A recent article in the WSJ, entitled Census 2010 Plays Six Not-So-Easy Questions (behind paywall), discusses the difficulty of choosing and wording the questions that will go into the 2010 Census. This kind of information is important for many things, from allocating members of Congress to policy planning to learning about the growth and decline of cities. Unfortunately, if the questions are ambiguous or confusing, large groups of people end up not responding, or giving the wrong answer. So they’re trying to be really careful about it:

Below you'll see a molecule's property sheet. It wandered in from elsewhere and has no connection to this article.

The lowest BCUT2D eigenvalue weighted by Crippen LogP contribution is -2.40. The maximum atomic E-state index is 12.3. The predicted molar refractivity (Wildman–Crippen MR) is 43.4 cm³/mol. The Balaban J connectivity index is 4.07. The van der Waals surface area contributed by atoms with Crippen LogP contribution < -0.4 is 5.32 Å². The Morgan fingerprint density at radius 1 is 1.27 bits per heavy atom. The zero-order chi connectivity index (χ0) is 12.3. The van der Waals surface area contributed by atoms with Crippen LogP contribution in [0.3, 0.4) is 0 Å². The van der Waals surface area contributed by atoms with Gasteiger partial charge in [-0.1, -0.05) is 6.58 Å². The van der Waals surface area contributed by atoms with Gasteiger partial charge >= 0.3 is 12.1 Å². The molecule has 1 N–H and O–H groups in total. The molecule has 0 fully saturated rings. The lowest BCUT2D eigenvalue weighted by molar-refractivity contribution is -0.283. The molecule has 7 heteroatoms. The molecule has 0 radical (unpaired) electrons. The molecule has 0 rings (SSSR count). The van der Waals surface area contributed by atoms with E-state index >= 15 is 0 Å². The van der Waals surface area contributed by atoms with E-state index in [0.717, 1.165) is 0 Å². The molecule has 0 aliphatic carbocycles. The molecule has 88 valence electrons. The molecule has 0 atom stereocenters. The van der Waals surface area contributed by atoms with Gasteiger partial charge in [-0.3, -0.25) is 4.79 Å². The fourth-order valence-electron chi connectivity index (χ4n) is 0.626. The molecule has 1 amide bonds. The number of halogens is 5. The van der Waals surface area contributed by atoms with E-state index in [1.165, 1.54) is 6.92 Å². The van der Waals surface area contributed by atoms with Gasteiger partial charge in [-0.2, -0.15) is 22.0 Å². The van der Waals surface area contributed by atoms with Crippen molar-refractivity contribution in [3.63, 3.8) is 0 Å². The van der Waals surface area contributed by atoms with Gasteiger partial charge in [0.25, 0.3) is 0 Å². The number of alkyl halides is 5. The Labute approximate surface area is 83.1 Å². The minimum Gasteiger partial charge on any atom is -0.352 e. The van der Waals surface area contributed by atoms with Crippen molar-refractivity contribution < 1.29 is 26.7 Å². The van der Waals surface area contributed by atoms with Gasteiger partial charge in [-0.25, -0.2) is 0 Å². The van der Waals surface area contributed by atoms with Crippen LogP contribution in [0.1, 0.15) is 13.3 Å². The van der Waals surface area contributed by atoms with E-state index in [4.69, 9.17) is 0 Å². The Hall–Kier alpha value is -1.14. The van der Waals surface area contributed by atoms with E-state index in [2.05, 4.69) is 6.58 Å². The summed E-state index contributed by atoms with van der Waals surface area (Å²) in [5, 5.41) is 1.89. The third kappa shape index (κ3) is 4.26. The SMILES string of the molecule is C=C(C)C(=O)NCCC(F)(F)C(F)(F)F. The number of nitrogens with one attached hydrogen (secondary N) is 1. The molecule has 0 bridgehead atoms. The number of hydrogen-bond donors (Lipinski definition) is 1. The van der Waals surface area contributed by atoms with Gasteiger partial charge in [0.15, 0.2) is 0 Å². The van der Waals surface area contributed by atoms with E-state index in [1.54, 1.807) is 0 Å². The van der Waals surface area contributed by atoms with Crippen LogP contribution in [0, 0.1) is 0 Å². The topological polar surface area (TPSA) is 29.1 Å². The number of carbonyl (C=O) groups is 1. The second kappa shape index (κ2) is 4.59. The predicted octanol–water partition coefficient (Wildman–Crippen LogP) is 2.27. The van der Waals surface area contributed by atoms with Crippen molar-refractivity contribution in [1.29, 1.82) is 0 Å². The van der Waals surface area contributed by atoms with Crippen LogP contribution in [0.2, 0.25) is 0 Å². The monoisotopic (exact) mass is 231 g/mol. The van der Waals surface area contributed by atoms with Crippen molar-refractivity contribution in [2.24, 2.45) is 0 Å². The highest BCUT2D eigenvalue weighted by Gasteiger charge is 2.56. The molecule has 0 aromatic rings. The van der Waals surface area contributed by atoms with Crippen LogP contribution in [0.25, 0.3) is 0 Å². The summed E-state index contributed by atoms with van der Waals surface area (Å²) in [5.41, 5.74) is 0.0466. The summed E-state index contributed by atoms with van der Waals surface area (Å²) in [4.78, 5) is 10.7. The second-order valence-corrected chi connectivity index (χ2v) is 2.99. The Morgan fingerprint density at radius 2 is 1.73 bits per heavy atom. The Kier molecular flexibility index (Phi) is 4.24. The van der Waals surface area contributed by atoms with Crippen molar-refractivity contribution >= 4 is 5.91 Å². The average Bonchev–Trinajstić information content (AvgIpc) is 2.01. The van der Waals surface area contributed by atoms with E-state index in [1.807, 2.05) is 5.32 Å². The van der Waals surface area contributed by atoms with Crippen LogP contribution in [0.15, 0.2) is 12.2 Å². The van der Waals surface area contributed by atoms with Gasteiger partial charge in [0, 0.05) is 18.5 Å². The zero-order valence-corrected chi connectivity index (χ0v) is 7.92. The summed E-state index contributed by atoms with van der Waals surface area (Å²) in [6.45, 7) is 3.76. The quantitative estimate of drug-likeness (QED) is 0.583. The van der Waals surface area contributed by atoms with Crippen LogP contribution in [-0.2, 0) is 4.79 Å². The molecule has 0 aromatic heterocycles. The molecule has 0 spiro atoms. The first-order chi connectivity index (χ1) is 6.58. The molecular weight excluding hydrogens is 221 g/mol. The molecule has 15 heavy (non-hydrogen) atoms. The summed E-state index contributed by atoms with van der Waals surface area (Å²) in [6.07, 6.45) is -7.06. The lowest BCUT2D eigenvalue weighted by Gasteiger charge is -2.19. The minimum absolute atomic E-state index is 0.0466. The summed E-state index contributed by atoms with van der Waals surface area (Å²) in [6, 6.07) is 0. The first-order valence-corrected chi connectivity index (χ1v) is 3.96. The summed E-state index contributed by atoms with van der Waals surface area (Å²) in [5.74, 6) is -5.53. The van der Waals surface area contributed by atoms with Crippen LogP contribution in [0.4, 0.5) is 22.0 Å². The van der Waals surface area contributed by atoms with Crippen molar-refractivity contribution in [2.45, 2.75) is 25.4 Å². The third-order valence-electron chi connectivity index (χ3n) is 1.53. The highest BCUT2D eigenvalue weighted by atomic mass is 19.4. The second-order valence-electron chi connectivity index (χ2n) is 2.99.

“You only get one chance with the census,” says Preston Waite, the associate director of the decennial census. “If the wording isn’t right, it’s 10 more years before you can ask that question again. You only get one chance at bat.”
An interesting read.